Nearly every PC game written since 1995 writes its saved games to your profile’s “My Documents” folder. If you have a lot of games installed (which is likely thanks to multi-terrabyte hard drives), then your Documents folder will have a ton of directories dedicated to each game. This can make finding productivity assets difficult, such as a Word document for school, a presentation for work, or Adobe projects.
Microsoft included a default “My Games” folder within “My Documents” since Windows Vista, but so very few games actually take advantage of this and just write whatever they want within the root of your Documents folder. I have over 300 games installed, and only 25 of them actually use the default “My Games” folder.
We need to find a way to manage the problem so that you still have your saved games but doesn’t clog up your folder. Here are a few different things you can try.
1. Manage each individual game
You can try to edit where each game puts its game save. Most of the time PC games don’t give you an option to do this within its interface. More often you will have to edit that game’s registry settings, which is impractical. Some games even require modifying a config file in order to change its default save location.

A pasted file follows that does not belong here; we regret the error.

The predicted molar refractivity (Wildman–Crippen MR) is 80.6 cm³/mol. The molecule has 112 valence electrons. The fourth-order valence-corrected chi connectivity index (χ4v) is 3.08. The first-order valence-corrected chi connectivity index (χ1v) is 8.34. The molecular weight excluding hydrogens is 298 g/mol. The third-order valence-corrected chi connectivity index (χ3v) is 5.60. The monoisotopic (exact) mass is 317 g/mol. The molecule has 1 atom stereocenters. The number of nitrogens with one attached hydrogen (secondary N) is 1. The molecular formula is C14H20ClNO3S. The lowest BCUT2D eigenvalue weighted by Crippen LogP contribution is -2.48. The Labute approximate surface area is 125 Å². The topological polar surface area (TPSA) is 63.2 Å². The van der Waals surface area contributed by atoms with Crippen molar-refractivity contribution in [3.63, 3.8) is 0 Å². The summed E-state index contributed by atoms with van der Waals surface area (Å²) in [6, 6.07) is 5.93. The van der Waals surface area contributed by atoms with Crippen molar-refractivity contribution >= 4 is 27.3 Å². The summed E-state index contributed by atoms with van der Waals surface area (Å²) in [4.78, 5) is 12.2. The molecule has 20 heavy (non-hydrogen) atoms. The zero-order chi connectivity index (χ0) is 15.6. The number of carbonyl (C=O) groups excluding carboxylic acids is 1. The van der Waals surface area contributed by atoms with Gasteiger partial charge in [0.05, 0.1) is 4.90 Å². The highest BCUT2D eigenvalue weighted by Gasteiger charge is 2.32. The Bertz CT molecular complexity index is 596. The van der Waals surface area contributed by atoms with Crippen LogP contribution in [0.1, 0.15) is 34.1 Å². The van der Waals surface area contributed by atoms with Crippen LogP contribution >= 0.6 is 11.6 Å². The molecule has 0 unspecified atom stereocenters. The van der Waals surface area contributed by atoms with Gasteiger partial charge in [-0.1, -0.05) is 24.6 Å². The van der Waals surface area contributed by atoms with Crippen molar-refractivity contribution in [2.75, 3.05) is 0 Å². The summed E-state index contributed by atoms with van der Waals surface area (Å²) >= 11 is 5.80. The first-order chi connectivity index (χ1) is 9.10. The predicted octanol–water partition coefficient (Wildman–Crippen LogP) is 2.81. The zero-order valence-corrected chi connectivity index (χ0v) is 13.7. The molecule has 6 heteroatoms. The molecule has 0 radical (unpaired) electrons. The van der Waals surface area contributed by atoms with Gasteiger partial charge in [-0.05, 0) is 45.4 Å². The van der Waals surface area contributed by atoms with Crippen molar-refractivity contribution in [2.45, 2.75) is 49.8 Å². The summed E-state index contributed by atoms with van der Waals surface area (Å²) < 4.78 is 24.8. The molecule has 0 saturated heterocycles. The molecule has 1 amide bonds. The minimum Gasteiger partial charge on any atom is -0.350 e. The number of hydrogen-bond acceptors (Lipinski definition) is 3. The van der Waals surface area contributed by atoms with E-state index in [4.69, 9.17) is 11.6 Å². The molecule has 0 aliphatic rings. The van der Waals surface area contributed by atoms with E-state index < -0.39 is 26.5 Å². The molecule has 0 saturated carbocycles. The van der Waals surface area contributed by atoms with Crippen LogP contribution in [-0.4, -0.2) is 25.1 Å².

If you do this and have to remove and re-install the game then you will have to edit the settings again to see your saved games.
2. Use a different Documents location
Instead of using the default “My Documents” location, you can create a new folder and just add that to the Favorites section in Windows Explorer. If you use this as your depository then you’ll keep all your personal files separated from your games. This may be impractical as many times Office applications open your Documents folder by default.
Some newer games such as Far Cry 3 allow saving in the cloud, but they still write profile information to your My Documents folder, so you really can’t rely on this to resolve the clogging issue. Game saves still do whatever the hell they want.
3. Use a different gaming profile
By far the simplest solution is to just admit that you can’t control the beast. You’ll have to create and use a dedicated Gamer profile and let all of your PC games write to its own “My Documents” folder. That way all of your office files and documents are kept separate from your PC games, wherever they may want to save.
a. Open up Control Panel and Click on “User Accoaunts”.
b. Click on “Manage Another Account”.
c. Click on “Create New Account”
d. Type the name of your gamer account. Go ahead and make it an Administrator account so you can install new games.
e. If you wish, you can change the picture by clicking on “Change the picture”.
If you create a dedicated gaming profile and use it only for gaming then you’ll keep your My Documents folder under control. Some people even go as far as to use a dedicated gaming PC so as to keep even their PC’s registry from getting bogged down with additional references and libraries.